Colonial Maine – Earlier Than You May Have Imagined

Cellar of Two-room Colonial Pemaquid Home

Lea Wait, here, very excited about one of the latest additions to the Colonial Pemaquid State Historic Site.

But – first — after that hook – a little backstory. Early history of European settlement of the Americas focuses on the French colonizing the area that is now Canada, the Spanish settling Latin America, and the English establishing towns in what is now the United States. Jamestown, settled in 1607, and Plymouth, in 1620, are the two early English settlements that appear in most history books. But they weren’t the only ones.

In 1605 George Weymouth came to the Pemaquid Peninsula and kidnapped five Native Americans (Wabanakis) who lived in what is now New Harbor and took them back with him to London. In 1607 colonists from England looking to settle in the new world stopped at Pemaquid, but ended up founding the short-lived Popham Colony in Phippsburg. By 1610 English and Native American fishing villages co-existed on Monhegan Island and at Pemaquid, and were noted by John Smith when he explored and mapped the area in 1614.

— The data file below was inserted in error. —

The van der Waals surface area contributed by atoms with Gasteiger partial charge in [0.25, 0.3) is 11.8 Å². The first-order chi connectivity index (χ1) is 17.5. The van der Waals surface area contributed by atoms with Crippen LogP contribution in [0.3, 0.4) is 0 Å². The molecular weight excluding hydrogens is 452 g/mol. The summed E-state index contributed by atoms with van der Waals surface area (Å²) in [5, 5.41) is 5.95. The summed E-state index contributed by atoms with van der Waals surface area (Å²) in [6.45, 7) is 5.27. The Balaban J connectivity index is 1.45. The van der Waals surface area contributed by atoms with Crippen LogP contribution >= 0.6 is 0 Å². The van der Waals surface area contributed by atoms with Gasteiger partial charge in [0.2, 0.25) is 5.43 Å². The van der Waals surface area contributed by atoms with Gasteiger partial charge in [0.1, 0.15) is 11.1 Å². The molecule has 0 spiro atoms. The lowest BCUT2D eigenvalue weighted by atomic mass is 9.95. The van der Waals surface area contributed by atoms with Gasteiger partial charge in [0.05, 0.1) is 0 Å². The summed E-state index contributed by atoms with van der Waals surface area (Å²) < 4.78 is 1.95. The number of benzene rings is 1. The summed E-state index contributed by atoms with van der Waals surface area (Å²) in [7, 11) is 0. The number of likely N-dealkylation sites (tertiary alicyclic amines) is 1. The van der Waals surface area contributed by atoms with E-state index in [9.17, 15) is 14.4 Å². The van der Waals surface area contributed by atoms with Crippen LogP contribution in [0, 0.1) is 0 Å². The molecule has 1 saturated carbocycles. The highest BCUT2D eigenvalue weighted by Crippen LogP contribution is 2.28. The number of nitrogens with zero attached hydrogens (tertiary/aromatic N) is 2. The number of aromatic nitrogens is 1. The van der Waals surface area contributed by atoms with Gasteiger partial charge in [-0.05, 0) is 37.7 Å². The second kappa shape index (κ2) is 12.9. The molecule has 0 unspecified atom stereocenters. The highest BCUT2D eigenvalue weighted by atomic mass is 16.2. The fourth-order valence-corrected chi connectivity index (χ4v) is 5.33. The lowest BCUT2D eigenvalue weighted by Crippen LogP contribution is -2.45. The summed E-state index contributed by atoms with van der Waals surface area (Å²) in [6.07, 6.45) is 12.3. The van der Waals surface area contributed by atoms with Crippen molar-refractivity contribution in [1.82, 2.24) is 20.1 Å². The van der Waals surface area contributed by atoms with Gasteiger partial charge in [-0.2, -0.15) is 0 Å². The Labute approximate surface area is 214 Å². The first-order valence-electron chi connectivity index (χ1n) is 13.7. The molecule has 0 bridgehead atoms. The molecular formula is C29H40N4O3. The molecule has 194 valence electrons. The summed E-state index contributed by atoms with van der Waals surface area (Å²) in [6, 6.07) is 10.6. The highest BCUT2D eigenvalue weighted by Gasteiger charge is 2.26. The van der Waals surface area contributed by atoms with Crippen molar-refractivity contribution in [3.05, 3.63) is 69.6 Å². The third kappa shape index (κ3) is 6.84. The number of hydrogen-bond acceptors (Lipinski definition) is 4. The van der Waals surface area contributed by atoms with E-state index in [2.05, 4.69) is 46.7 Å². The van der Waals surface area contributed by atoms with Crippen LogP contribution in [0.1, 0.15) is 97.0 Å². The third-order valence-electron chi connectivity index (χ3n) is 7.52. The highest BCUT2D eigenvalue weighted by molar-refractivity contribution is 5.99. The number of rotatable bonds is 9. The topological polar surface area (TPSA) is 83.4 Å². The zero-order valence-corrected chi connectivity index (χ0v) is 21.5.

Then, sometime between 1615 and 1617, the Wabanaki village at Pemaquid was destroyed or abandoned during native wars.

In 1621, Samoset, one of the native Americans who’d been captured in Pemaquid and taken to England, and was then later brought back to New England and left on Cape Cod, greeted the Pilgrims at Plymouth Plantations. speaking in English. In 1622 Pemaquid area fishermen gave Edward Winslow, one of the Pilgrims, supplies to help sustain their settlement at Plymouth.

Typical Home in 17th C Pemaquid - With Thatched Roof

And sometime between 1625 and 1629 a permanent, year-round settlement of families was established at Pemaquid based on fishing and fur-trading. It wasn’t an easy life; the settlement was small, and  attacked by the pirate Dixie Bull in 1632; but by 1640 the families were also farming and had become more self-sufficient than many other settlements.